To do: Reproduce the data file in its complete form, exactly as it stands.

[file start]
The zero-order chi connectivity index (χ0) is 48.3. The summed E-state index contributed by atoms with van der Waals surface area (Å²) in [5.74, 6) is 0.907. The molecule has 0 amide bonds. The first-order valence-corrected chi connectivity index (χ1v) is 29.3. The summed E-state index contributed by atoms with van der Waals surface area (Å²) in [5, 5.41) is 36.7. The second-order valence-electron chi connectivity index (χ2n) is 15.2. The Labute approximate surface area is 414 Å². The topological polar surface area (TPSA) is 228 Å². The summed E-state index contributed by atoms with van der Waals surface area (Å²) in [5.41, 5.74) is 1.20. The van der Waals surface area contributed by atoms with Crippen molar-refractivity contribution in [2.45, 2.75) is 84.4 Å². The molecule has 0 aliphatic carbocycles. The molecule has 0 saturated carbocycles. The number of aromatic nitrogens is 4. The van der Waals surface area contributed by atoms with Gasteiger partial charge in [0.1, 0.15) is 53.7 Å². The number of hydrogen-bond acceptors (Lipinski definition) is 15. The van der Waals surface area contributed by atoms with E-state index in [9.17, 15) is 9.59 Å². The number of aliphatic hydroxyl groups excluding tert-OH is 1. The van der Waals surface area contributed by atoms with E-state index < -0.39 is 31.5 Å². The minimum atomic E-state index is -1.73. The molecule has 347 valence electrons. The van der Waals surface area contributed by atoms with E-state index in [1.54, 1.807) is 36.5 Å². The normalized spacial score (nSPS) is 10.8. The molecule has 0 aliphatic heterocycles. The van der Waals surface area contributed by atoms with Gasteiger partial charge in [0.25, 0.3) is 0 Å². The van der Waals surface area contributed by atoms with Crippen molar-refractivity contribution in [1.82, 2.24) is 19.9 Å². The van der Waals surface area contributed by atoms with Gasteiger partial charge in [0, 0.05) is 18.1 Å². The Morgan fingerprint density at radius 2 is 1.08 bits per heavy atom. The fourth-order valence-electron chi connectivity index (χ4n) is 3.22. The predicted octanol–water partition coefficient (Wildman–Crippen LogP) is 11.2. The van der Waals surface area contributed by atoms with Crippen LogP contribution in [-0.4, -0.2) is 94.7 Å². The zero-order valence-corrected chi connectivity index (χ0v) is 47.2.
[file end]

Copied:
The zero-order chi connectivity index (χ0) is 48.3. The summed E-state index contributed by atoms with van der Waals surface area (Å²) in [5.74, 6) is 0.907. The molecule has 0 amide bonds. The first-order valence-corrected chi connectivity index (χ1v) is 29.3. The summed E-state index contributed by atoms with van der Waals surface area (Å²) in [5, 5.41) is 36.7. The second-order valence-electron chi connectivity index (χ2n) is 15.2. The Labute approximate surface area is 414 Å². The topological polar surface area (TPSA) is 228 Å². The summed E-state index contributed by atoms with van der Waals surface area (Å²) in [5.41, 5.74) is 1.20. The van der Waals surface area contributed by atoms with Crippen molar-refractivity contribution in [2.45, 2.75) is 84.4 Å². The molecule has 0 aliphatic carbocycles. The molecule has 0 saturated carbocycles. The number of aromatic nitrogens is 4. The van der Waals surface area contributed by atoms with Gasteiger partial charge in [0.1, 0.15) is 53.7 Å². The number of hydrogen-bond acceptors (Lipinski definition) is 15. The van der Waals surface area contributed by atoms with E-state index in [9.17, 15) is 9.59 Å². The number of aliphatic hydroxyl groups excluding tert-OH is 1. The van der Waals surface area contributed by atoms with E-state index < -0.39 is 31.5 Å². The minimum atomic E-state index is -1.73. The molecule has 347 valence electrons. The van der Waals surface area contributed by atoms with E-state index in [1.54, 1.807) is 36.5 Å². The normalized spacial score (nSPS) is 10.8. The molecule has 0 aliphatic heterocycles. The van der Waals surface area contributed by atoms with Gasteiger partial charge in [0.25, 0.3) is 0 Å². The van der Waals surface area contributed by atoms with Crippen molar-refractivity contribution in [1.82, 2.24) is 19.9 Å². The van der Waals surface area contributed by atoms with Gasteiger partial charge in [0, 0.05) is 18.1 Å². The Morgan fingerprint density at radius 2 is 1.08 bits per heavy atom. The fourth-order valence-electron chi connectivity index (χ4n) is 3.22. The predicted octanol–water partition coefficient (Wildman–Crippen LogP) is 11.2. The van der Waals surface area contributed by atoms with Crippen LogP contribution in [-0.4, -0.2) is 94.7 Å². The zero-order valence-corrected chi connectivity index (χ0v) is 47.2.